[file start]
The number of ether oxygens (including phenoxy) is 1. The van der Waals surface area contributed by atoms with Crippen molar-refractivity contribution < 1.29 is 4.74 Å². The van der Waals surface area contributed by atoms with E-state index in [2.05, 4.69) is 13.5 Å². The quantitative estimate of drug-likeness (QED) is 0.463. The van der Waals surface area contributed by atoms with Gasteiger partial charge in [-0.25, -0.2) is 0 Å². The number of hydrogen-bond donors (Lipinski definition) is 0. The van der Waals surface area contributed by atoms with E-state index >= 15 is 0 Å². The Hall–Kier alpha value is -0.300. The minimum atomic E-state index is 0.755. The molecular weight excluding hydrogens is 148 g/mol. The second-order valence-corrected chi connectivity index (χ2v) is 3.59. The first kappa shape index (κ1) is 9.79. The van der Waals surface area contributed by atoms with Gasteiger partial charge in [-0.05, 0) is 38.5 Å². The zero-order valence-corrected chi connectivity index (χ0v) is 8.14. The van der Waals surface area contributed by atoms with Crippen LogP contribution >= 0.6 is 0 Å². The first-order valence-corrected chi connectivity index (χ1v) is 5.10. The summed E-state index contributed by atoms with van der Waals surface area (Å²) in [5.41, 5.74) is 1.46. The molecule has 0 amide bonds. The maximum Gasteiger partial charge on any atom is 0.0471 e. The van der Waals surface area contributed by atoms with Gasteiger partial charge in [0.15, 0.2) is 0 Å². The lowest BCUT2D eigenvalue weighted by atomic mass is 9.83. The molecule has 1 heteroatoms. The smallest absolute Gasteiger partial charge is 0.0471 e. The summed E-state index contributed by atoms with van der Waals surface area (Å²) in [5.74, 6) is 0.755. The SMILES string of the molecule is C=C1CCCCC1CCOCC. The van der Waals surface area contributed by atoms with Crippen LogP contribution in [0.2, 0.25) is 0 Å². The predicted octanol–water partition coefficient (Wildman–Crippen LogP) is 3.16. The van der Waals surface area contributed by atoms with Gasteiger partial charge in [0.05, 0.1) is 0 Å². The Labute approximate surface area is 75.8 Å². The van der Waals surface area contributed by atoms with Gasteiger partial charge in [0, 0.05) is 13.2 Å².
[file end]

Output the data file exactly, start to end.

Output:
The number of ether oxygens (including phenoxy) is 1. The van der Waals surface area contributed by atoms with Crippen molar-refractivity contribution < 1.29 is 4.74 Å². The van der Waals surface area contributed by atoms with E-state index in [2.05, 4.69) is 13.5 Å². The quantitative estimate of drug-likeness (QED) is 0.463. The van der Waals surface area contributed by atoms with Gasteiger partial charge in [-0.25, -0.2) is 0 Å². The number of hydrogen-bond donors (Lipinski definition) is 0. The van der Waals surface area contributed by atoms with E-state index >= 15 is 0 Å². The Hall–Kier alpha value is -0.300. The minimum atomic E-state index is 0.755. The molecular weight excluding hydrogens is 148 g/mol. The second-order valence-corrected chi connectivity index (χ2v) is 3.59. The first kappa shape index (κ1) is 9.79. The van der Waals surface area contributed by atoms with Gasteiger partial charge in [-0.05, 0) is 38.5 Å². The zero-order valence-corrected chi connectivity index (χ0v) is 8.14. The van der Waals surface area contributed by atoms with Crippen LogP contribution >= 0.6 is 0 Å². The first-order valence-corrected chi connectivity index (χ1v) is 5.10. The summed E-state index contributed by atoms with van der Waals surface area (Å²) in [5.41, 5.74) is 1.46. The molecule has 0 amide bonds. The maximum Gasteiger partial charge on any atom is 0.0471 e. The van der Waals surface area contributed by atoms with Gasteiger partial charge in [0.15, 0.2) is 0 Å². The lowest BCUT2D eigenvalue weighted by atomic mass is 9.83. The molecule has 1 heteroatoms. The smallest absolute Gasteiger partial charge is 0.0471 e. The summed E-state index contributed by atoms with van der Waals surface area (Å²) in [5.74, 6) is 0.755. The SMILES string of the molecule is C=C1CCCCC1CCOCC. The van der Waals surface area contributed by atoms with Crippen LogP contribution in [0.2, 0.25) is 0 Å². The predicted octanol–water partition coefficient (Wildman–Crippen LogP) is 3.16. The van der Waals surface area contributed by atoms with Gasteiger partial charge in [0.05, 0.1) is 0 Å². The Labute approximate surface area is 75.8 Å². The van der Waals surface area contributed by atoms with Gasteiger partial charge in [0, 0.05) is 13.2 Å².